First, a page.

Ethical Issues Surrounding Euthanasia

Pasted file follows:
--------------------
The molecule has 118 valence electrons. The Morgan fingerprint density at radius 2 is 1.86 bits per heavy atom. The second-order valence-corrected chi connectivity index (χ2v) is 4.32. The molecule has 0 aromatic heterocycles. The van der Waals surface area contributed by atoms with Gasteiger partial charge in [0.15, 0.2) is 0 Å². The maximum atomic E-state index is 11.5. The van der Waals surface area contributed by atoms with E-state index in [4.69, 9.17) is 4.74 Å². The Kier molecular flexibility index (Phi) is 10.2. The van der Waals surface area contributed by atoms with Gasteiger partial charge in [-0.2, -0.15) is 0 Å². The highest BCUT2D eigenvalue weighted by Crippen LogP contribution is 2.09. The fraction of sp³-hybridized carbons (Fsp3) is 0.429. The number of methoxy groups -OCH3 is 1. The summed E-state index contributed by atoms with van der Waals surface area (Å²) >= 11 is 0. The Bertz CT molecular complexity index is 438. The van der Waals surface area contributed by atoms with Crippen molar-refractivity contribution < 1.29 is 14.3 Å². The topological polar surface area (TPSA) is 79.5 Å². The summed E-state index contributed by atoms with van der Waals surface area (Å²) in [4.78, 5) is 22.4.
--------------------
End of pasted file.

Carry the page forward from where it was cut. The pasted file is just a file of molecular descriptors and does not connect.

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Euthanasia and assisted suicide are subjects of great debate due to the opposing views taken by people on either side of the debate. The term euthanasia has virtually abolished the term assisted suicide. Different ethical issues are at play when discussing euthanasia, those who are pro euthanasia believe that a terminally ill person has the right to seek the help of another for the purpose of helping that person to kill him or her self. Those who oppose euthanasia believe that more harm than good is gained by this practice. Problems often arise because of miscommunication between the two opposing groups. The meaning of euthanasia has been altered throughout the years; it once meant "good-death", but has now been corrupted to mean "mercy killing". The main question when debating euthanasia is not whether a person has the right to help another die, but whether a person who is terminally ill, believes that their life is worthless, who actively seeks help in committing suicide, and who is not suffering from depression, should have the right to request assistance in dying. The question of euthanasia is a question of choice and empowering people to have control over their bodies. Opposition to euthanasia mainly comes from three different groups. Religious groups who oppose freedom of choice in abortion also oppose euthanasia. Medical associations who are dedicated to saving and extending lives feel uncomfortable helping people to end their lives. Medical associations who are dedicated to saving and extending lives feel uncomfortable helping people to end their lives. Groups concerned with disabilities fear that euthanasia is the first step towards a society that will kill people against their own wishes. Others oppose euthanasia, as it is typically transient. Of those who try to kill themselves but are stopped, less than 4% go on to kill themselves in the next 5 years, and only 11% go on to kill themselves in the next 35 years. Those who oppose euthanasia believe that it is ethically wrong to allow someone to kill himself or herself when that person, if stopped, may never go on to commit suicide. Furthermore, terminally ill patients who wish to end their lives are usually depressed, which is treatable. If terminally ill patients were given the right to ask others to help them die than many more people who otherwise could be treated and live a longer life would be dead. Another argument is that pain is treatable. So asking another to help them die because of uncontrollable pain is not a plausible excuse because a person's pain may be controlled. These people who are against euthanasia deem it unnecessary as alternative treatments exists. They feel that assisted suicide undermines the individual incentives for creative caring. They fear that euthanasia will become the solution for complicated health problems, and that finding other ways to treat those problems will not be as important. Those who oppose euthanasia also claim that it has serious psychological effects. They claim that by ending one's life unnaturally early, the final stage of one's development is hindered. These people argue that a premature death prohibits the person from reflecting on the way they have lived their lives. A premature death keeps that person from being able to make amends with those who affected their life. It would therefore be unethical to deny someone of that personal growth by allowing assisted suicide to be common practice. Those who are pro-euthanasia have contrary arguments for all of the points mentioned above. Although depression and pain are treatable, tens of millions of people, in the US especially, do not have access to adequate pain management. Many people do not have enough health care coverage to pay for the amount of drugs they would need to take to control the pain they feel. Doctors also at times withhold medication for fear of addiction. The medication, which is withheld, is the difference between pain that is excruciating enough to want to kill yourself, and pain that is bearable enough to live with. The same is true with alternative medicine and alternative means to control one's pain, as these means are mostly available only to a few people due to financial reasons. Euthanasia, therefore is the most practical and logical solution for some people. Euthanasia raises many ethical questions open to debate. One such question is whether or not the state has the right to deny one's wish to ask for another's assistance in suicide. I personally believe that the state does not have the right to dictate the way people live their lives. The state generally stays out of people's personal decisions, and I do not think that this issue should be an exception. I do not think the state ahs the right to force someone who is in intolerable pain and experiencing a poor quality of life to live. I believe that every case concerning euthanasia is different and it is unfair for the state to pass legislation that would bind everyone to follow the same law. Another question that arises is whether or not terminally ill patients should have the same rights as able-bodied people to kill themselves. By not allowing terminally ill patients to request the aid of others for suicide, as they are physically unable to do so themselves, would be discrimination as one group would be denied doing something that another group does. I also think that it would be hypercritical of the state to impose any law or legislation that would restrict the rights of people with disabilities, as the government supports equal opportunity for people with disabilities. Obviously people with illnesses or disabilities should have the same rights as able bodied people, but when it comes to the issue of assisted suicide, some people think that they can limit the rights of those who are unable to kill themselves without the help of another. I believe that people with disabilities should have the same rights as those without, even when it comes to sensitive issues such as death. I believe that it is unfair to control someone and keep them form doing what it is their best interests, simply because they are unable to do the act themselves. A third ethical question that arises from this subject concerns hospital fees. In a time when budget cuts affect every aspect of the health care sector, one has to ask if it is more beneficial to keep someone alive who wants to die, when the money could be better used on making someone well. I do not believe that euthanasia should be a means of cost containment for hospitals, but spending money on someone who is terminally ill and wanting to die due to their poor quality of life, then the money could be better used on making someone better. It is more beneficial to everyone to allow certain terminally ill patients to die on their own terms and use the hospital's resources for better purposes, such as making someone well, and not just keeping someone alive. Euthanasia has become more widely accepted by individuals in recent years. Assisted suicide h